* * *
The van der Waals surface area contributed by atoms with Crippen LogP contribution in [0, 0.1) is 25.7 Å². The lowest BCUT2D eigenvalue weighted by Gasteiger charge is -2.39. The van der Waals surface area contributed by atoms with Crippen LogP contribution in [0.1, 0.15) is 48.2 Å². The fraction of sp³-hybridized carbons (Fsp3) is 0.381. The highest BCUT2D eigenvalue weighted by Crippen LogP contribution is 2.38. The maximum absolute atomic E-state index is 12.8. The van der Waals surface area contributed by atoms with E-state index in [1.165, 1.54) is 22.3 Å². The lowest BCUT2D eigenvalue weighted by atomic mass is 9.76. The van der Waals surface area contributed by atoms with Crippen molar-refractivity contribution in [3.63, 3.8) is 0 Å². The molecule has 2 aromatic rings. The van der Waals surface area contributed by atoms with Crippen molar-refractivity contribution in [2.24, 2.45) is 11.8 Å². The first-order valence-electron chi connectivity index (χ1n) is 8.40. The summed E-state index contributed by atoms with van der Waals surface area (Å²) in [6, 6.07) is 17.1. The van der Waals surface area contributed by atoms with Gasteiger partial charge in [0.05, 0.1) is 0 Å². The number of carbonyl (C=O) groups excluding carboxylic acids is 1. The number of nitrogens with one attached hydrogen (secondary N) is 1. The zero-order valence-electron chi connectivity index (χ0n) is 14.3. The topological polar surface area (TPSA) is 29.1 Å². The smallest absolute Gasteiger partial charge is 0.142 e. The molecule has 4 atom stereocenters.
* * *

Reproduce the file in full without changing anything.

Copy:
The van der Waals surface area contributed by atoms with Crippen LogP contribution in [0, 0.1) is 25.7 Å². The lowest BCUT2D eigenvalue weighted by Gasteiger charge is -2.39. The van der Waals surface area contributed by atoms with Crippen LogP contribution in [0.1, 0.15) is 48.2 Å². The fraction of sp³-hybridized carbons (Fsp3) is 0.381. The highest BCUT2D eigenvalue weighted by Crippen LogP contribution is 2.38. The maximum absolute atomic E-state index is 12.8. The van der Waals surface area contributed by atoms with E-state index in [1.165, 1.54) is 22.3 Å². The lowest BCUT2D eigenvalue weighted by atomic mass is 9.76. The van der Waals surface area contributed by atoms with Crippen molar-refractivity contribution in [3.63, 3.8) is 0 Å². The molecule has 2 aromatic rings. The van der Waals surface area contributed by atoms with Crippen molar-refractivity contribution in [2.24, 2.45) is 11.8 Å². The first-order valence-electron chi connectivity index (χ1n) is 8.40. The summed E-state index contributed by atoms with van der Waals surface area (Å²) in [6, 6.07) is 17.1. The van der Waals surface area contributed by atoms with Gasteiger partial charge in [0.05, 0.1) is 0 Å². The number of carbonyl (C=O) groups excluding carboxylic acids is 1. The number of nitrogens with one attached hydrogen (secondary N) is 1. The zero-order valence-electron chi connectivity index (χ0n) is 14.3. The topological polar surface area (TPSA) is 29.1 Å². The smallest absolute Gasteiger partial charge is 0.142 e. The molecule has 4 atom stereocenters.